Supermarkets in Conakry-the " Bobo " in Camayenne between the hotel of the same name and the forest, the " V " in Coléah near the high school and the " Bellevue " across the street from the houses of the same name-stay open until the regulation time of 7 p.m.
One person will say that there is nothing in them, while another will claim the opposite. The former most likely wanted something in particular at a specific time, while the latter was probably lucky enough to find something he or she had been unsuccessfully looking for a long time.
Supermarkets are probably not the best-stocked or the most fun places to go shopping.
Markets, such as the Niger market, small stores that are impossible to find for those not in the know and street stands are better bets. All of them are open much later than supermarkets and every day of the week. There are so many that it is best to seek advice from someone who lives in town.
A housewife or her cook knows where to find the best meat, for example, in the maze of streets.
Cabbies, drivers of four-wheel drive vehicles and tour group leaders also know where to find a specific item on a given day. The markets and open-air vendors do not always offer the best prices.
Peddlers around bush taxi stations are a good source for fruit, bread, ready-cooked African meals, hard-boiled eggs (specify !), loko (spicy fried bananas),shish kebab and, curiously, boxes of processed cheese.
Coyah water is also easy to find there as well at most markets in small cities, which are open from dawn until very late at night.
|Tipping and Bargaining|
Service in not included in hotel bills. Tips are still an important source of income for luggage handlers and porters, who accept 1,000 FG bills as if it were the most natural thing in the world.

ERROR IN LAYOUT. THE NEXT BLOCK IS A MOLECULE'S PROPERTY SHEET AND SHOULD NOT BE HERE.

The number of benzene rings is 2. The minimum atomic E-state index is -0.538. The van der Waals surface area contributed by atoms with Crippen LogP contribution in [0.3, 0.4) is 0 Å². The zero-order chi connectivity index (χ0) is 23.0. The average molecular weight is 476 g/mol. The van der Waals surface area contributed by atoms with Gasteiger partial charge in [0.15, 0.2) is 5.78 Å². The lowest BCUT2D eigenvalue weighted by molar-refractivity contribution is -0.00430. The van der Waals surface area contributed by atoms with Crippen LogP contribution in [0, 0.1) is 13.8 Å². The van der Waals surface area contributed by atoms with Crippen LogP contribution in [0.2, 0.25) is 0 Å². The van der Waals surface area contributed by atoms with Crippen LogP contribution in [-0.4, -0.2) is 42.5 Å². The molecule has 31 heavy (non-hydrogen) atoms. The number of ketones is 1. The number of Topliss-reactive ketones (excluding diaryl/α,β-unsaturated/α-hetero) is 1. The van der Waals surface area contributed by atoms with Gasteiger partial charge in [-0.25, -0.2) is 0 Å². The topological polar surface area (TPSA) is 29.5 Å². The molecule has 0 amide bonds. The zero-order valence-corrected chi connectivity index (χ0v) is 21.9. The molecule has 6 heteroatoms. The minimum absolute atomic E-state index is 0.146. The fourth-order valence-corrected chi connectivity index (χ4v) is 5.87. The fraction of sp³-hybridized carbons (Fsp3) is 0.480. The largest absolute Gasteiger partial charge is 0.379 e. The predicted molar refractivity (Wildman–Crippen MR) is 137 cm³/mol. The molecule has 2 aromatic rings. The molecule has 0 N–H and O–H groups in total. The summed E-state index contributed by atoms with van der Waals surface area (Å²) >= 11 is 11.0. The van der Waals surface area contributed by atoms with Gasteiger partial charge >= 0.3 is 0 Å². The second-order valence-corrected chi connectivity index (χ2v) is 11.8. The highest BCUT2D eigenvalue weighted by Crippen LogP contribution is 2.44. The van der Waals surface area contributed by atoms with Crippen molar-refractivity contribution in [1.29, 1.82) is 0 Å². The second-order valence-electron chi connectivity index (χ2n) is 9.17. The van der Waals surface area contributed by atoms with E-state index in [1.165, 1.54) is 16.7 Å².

The drivers on organized tours expect tips ; they can be tremendously helpful with shopping and information. Polite drivers should be tipped more than rude ones to show you appreciate the difference. As an example, a good driver should be given 25,000 FG for ten days.
It is always a good idea to carry 500 FG banknote because cab drivers rarely have change.
Prices for items purchased from markets and open-air vendors as well as the cost of hiring a private taxi for a day are open to bargaining-up to a point.
It should be kept in mind that everything has a true cost. If a price is driven down too far it may be at the a living and sometimes support a family. For course there is the usually act of the vendor who looks desperate even as he is getting ready to double his price.
A bit of tact is necessary to stay within the appropriate limits. The point is not to cheat the vendor. Sometimes it may feel better to be cheated oneself !
In Conakry it is easy to find all the drugs commonly prescribed in Europe at comparable prices. The best packaging and prices of items such as absorbent cotton and Band-Aids can be found in pharmacies, and certainly not at the markets.
P, the other hand, market stalls offer traditional powders, unguents and elixirs for medicinal purposes-as all sorts of rubbish sold by snake-oil salesmen.
Everyone is free to try this or that product and see what effect, if any, it has on their health.
Cautious travelers, or those who do not have time to visit the different stalls, are better off going to Western-style pharmacies.
Common pharmaceutical products are easy to find in regional capitals. But rarer drugs should be purchased in Conakry or, better yet, brought from home.
|A First Aid Kit |
Travelers are strongly advised to carry a well-stocked first aid kit including the which can become a serious health threat if left untreated ; an antiseptic for cuts ; medicine for sore throats, stuffy noses, insect bites, intestinal and stomach disorders and sore eyes ; water purification bush if no Coyah water is available (clean water is necessary even for brushing teeth) ; aspirin ; and a malaria drug, which is usually taken every morning.